Fluxes of total reactive atmospheric nitrogen (ΣNr) using eddy covariance above arable land

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Christophe R. Flechard ; Veronika Wolff ; Oliver Marx ; Christian Brümmer ; Christof Ammann ; Werner Kutsch ; Annette Freibauer (2013)
  • Publisher: Taylor & Francis Group
  • Journal: Tellus: Series B (issn: 1600-0889, eissn: 0280-6509)
  • Related identifiers: doi: 10.3402/tellusb.v65i0.19770
  • Subject: Meteorology. Climatology | biosphere–atmosphere exchange | fertilization | converter | total reactive nitrogen (ΣNr) exchange | ecosystem N saturation | Agricultural land; Biosphere-atmosphere exchange; Converter; Ecosystem N saturation; Eddy covariance; Fertilization; N budget; TRANC; Total reactive nitrogen (∑Nr) exchange | eddy covariance | agricultural land | TRANC | QC851-999 | Atmospheric chemistry; Biogeosciences; Micrometeorology | N budget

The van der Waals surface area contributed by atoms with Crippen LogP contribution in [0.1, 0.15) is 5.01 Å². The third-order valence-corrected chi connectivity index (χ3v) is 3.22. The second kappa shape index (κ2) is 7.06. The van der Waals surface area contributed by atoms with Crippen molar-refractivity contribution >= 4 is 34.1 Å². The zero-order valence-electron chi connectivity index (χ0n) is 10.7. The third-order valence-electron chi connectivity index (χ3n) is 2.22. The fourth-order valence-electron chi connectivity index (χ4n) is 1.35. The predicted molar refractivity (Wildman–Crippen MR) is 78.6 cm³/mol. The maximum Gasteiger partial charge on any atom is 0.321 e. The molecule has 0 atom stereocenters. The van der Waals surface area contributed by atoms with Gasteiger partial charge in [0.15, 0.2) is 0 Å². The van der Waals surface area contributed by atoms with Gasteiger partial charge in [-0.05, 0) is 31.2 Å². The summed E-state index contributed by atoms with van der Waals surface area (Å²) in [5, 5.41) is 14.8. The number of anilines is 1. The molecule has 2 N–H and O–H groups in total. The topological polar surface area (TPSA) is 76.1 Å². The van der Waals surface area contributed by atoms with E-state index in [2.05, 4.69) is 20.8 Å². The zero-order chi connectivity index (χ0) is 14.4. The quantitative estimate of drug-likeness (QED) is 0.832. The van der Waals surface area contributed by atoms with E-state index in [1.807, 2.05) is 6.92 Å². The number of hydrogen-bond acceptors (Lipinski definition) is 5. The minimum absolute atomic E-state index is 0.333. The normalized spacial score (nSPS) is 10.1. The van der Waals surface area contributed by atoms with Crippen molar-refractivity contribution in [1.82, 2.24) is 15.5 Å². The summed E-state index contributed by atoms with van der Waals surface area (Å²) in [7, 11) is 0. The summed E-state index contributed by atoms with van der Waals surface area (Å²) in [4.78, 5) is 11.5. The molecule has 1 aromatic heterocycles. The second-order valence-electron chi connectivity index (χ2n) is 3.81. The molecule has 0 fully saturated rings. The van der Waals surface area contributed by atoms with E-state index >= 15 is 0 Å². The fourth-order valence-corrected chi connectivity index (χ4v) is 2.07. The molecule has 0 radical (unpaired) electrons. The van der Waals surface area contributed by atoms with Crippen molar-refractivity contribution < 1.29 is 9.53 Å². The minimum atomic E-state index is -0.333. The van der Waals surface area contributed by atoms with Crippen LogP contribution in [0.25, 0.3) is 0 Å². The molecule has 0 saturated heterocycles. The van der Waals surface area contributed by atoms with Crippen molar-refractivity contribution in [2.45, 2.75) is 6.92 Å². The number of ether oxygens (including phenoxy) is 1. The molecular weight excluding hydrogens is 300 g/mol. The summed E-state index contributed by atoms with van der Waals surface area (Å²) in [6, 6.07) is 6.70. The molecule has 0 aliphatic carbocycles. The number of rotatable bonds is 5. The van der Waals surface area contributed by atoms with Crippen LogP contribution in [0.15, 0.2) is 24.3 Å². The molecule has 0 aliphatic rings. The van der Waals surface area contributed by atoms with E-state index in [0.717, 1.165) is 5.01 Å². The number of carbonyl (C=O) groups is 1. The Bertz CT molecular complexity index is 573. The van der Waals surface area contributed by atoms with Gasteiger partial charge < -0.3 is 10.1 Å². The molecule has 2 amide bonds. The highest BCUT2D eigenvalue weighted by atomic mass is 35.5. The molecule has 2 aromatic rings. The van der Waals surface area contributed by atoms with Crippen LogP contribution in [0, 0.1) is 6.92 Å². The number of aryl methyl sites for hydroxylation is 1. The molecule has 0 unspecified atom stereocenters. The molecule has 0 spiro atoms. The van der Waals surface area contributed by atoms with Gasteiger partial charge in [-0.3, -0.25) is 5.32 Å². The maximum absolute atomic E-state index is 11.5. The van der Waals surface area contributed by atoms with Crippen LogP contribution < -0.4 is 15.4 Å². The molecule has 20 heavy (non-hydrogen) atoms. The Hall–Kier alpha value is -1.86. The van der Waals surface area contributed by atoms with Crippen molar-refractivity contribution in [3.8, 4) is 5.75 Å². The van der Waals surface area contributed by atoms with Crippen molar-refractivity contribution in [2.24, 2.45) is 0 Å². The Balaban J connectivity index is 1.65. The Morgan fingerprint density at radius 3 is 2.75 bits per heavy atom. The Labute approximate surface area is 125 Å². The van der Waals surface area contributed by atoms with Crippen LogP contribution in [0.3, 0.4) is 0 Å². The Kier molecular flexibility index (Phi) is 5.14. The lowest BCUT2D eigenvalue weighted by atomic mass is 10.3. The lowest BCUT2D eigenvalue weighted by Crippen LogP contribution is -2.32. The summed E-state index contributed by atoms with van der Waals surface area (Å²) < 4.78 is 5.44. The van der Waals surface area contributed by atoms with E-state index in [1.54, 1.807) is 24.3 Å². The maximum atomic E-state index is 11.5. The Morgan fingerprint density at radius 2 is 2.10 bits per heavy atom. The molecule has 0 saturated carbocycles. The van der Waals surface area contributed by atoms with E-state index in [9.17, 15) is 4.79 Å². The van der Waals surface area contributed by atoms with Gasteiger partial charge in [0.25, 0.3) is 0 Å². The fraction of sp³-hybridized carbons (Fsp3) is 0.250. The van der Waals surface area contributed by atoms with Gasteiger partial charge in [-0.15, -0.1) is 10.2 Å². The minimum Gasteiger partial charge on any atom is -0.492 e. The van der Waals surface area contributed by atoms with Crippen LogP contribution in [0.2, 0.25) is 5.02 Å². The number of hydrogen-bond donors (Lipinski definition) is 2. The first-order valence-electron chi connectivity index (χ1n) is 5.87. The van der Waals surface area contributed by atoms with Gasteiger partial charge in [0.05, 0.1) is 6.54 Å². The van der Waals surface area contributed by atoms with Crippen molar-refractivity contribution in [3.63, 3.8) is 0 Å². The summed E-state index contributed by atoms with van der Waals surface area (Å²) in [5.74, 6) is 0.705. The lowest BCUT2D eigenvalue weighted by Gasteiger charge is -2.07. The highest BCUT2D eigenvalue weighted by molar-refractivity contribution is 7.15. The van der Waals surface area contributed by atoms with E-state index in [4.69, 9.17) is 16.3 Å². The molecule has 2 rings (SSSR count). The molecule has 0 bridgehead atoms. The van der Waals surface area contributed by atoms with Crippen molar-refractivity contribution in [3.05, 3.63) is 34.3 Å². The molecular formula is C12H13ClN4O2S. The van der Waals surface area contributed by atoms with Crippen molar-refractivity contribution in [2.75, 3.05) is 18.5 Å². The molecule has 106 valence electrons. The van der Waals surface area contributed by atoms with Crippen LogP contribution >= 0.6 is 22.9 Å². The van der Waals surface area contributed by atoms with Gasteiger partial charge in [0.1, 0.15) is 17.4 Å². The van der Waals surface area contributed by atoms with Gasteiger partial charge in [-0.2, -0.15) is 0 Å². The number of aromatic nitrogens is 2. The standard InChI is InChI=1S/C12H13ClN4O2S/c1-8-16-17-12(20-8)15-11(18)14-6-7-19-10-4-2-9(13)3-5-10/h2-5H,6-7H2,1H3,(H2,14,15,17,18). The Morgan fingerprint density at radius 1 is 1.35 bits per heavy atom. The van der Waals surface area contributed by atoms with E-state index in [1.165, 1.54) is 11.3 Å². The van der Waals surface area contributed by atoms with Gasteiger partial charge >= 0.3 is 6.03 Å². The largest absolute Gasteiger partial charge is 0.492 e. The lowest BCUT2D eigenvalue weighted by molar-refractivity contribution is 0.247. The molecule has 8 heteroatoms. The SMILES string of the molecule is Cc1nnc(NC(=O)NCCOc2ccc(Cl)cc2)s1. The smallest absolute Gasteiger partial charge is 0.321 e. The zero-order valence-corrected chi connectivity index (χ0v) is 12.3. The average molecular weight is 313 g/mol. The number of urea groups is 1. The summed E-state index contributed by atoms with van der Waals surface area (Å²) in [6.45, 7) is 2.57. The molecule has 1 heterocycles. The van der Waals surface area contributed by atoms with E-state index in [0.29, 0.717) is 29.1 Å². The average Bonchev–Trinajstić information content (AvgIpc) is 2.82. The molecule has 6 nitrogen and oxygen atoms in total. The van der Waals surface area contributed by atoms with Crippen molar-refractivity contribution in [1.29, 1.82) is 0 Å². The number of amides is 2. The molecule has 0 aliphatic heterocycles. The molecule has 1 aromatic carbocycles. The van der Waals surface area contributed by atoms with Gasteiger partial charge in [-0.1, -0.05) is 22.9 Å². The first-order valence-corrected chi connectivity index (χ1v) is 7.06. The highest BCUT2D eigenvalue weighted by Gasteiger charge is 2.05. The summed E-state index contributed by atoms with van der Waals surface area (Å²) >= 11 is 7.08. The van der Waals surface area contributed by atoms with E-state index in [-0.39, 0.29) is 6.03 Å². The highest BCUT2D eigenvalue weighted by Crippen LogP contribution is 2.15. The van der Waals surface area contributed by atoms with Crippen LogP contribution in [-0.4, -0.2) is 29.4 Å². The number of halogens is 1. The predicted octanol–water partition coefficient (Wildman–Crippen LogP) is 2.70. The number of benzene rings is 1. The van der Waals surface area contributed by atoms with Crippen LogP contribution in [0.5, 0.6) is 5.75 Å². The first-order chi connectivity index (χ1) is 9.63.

The amount and timing of reactive nitrogen exchange between agricultural land and the atmosphere play a key role in evaluating ecosystem productivity and in addressing atmospheric nitrogen budgets and transport. With the recent development of the Total Reactive Atmospheric Nitrogen Converter (TRANC) apparatus, a methodology has been provided for continuous measurement of the sum of all airborne nitrogen containing species (ΣNr) allowing for diurnal and seasonal investigations. We present ΣNr concentration and net flux data from an 11-month field campaign conducted at an arable field using the TRANC system within an eddy-covariance setup. Clear diurnal patterns of both ΣNr concentrations and fluxes with significant dependencies on atmospheric stability and stomatal regulation were observed in the growing season. TRANC data were compared with monthly-averaged concentrations and dry deposition rates of selected Nr compounds using DELTA denuders and ensemble-averages of four inferential models, respectively. Similar seasonal trends were found for Nr concentrations from DELTA and TRANC measurements with values from the latter being considerably higher than those of DELTA denuders. The variability of the difference between these two systems could be explained by seasonally changing source locations of NOx contributions to the TRANC signal. As soil and vegetation Nr emissions to the atmosphere are generally not treated by inferential (dry deposition) models, TRANC data showed lower monthly deposition rates than those obtained from inferential modelling. Net ΣNr exchange was almost neutral (~0.072 kg N ha−1) at the end of the observation period. However, during most parts of the year, slight but permanent net ΣNr deposition was found. Our measurements demonstrate that fertilizer addition followed by substantial ΣNr emissions plays a crucial role in a site's annual atmospheric nitrogen budget. As long-term Nr measurements with high temporal resolution are usually cost and labour-intensive, field application of the TRANC helps improve the understanding of ecosystem functioning, atmospheric transport and revising definitions of ecosystem-specific critical loads at a relatively moderate operational cost level.Keywords: agricultural land; biosphere–atmosphere exchange; converter; ecosystem N saturation; eddy covariance; fertilization; N budget; TRANC; total reactive nitrogen (ΣNr) exchange(Published: 25 February 2013)Citation: Tellus B 2013, 65, 19770, http://dx.doi.org/10.3402/tellusb.v65i0.19770
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